The Therapeutic Goods Act 1989 (Cth) (the Act) sets out the criteria for the inclusion of therapeutic goods in the Australian Register of Therapeutic Goods (ARTG), the process for securing authorisation from the Therapeutic Goods Administration (TGA), and requirements for advertising, labelling and product appearance.
HopgoodGanim Lawyers’ Intellectual Property, Technology and Cyber Security team includes legal professionals with experience in the practical workings of the TGA. In this article, we dissect the types of goods that might be excluded, with a particular focus on “software as a medical device”, further exploring this topic after our coverage TGA turns up the heat on advertising requirements and The Therapeutic Goods Administration at a glance.
Medical devices that incorporate or are comprised of software (including software as a medical device), or software that relies on particular hardware to function as intended, are regulated in Australia by the TGA. Software (including mobile apps and wearable devices) is a medical device if it fits within the definition of a medical device in the Act, unless otherwise excluded.
Dissecting excluded goods
Some products deemed “low-risk” are excluded from the TGA’s regulatory framework – this means they are not regulated by the TGA, and are not included in the ARTG.
Generally, excluded goods have the following functions:
- consumer health products – prevention, management and follow up devices that do not provide specific treatment or treatment suggestions;
- enabling technology intended to support telehealth, remote diagnosis, healthcare or dispensing;
- digitisation of paper based or other published clinical rules or data including simple dose calculators and electronic patient records;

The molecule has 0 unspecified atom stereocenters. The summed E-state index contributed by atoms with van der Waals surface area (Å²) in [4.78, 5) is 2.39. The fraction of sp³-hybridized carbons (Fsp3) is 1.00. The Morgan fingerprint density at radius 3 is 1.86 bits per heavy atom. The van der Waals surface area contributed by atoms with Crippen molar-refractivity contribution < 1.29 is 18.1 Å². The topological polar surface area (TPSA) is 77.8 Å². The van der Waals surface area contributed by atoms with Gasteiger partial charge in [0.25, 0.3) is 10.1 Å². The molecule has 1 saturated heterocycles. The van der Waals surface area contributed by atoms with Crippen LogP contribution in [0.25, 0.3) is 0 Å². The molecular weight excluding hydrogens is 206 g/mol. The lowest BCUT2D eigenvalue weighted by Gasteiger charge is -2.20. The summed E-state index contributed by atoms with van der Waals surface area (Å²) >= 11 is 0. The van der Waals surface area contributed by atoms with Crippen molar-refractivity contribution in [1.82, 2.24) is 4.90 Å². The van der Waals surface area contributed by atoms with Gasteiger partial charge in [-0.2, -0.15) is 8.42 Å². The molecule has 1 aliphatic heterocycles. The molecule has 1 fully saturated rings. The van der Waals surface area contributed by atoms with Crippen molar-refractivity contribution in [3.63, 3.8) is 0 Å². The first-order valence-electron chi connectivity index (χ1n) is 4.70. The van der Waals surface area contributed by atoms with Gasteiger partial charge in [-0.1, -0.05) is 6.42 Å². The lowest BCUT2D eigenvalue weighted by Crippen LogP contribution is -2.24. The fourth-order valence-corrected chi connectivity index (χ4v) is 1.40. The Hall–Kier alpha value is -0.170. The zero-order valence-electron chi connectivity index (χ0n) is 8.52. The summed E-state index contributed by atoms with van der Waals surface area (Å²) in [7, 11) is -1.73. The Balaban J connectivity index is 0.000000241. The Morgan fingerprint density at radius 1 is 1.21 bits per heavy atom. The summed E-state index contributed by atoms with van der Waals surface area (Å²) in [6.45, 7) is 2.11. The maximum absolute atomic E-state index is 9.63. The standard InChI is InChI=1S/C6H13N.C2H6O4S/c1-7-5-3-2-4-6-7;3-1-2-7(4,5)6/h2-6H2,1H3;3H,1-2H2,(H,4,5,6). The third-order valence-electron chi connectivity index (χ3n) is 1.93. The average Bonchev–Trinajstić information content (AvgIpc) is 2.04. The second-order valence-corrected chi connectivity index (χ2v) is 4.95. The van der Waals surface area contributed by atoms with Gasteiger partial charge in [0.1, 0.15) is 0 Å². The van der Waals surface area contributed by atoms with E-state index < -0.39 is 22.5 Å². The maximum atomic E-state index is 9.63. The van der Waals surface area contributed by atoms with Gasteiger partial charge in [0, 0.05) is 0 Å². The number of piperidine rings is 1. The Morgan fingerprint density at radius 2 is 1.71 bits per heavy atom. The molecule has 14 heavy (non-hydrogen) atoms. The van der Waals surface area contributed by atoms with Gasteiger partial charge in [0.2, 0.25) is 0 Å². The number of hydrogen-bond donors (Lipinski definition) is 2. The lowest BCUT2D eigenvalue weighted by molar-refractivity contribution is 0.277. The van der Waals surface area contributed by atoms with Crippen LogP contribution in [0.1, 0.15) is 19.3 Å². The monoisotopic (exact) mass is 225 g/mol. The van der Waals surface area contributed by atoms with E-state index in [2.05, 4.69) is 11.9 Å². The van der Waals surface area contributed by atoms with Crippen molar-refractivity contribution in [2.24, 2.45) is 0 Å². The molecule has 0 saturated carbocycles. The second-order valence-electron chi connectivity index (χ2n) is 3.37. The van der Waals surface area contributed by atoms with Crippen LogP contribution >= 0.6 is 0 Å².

- population based analytics that do not drive outcomes for individuals; or
- laboratory information management systems – systems to automate workflows, integrate instruments, manage orders and samples and associated information.
Section 7AA of the Act provides that the Health Minister may, by legislative instrument, determine that specified goods are excluded goods for the purposes of the Act. The Therapeutic Goods (Excluded Goods) Determination 2018 (the Determination) constitutes such a determination. Specifically, Schedule 1 of the Determination contains a list of excluded goods, which includes certain software goods, such as:
1. software that is:1
- intended by its manufacturer to be used by a consumer for the self-management of an existing disease, condition, ailment or defect that is not a serious disease or serious condition, ailment or defect; and
- not intended by its manufacturer to be used:
- in clinical practice; or
- in relation to a serious disease or serious condition, ailment or defect; or
- for the purpose of diagnosis, treatment, or making a specific recommendation or decision about the treatment, of a disease, condition, ailment or defect that is not a serious disease or serious condition, ailment or defect; and
2. software that is a digital mental health tool (including a cognitive behaviour therapy tool) based on established clinical practice guidelines that are referenced and displayed in the software in a manner that is reviewable by the user;2 and
3. software that is intended by its manufacturer to be used for the sole purpose of storing or transmitting patient images.
Other legal elements to consider
Of course, other legal considerations will affect how a software product is used, commercialised, licensed, and promoted. The below paragraphs are examples only.
Australian consumer law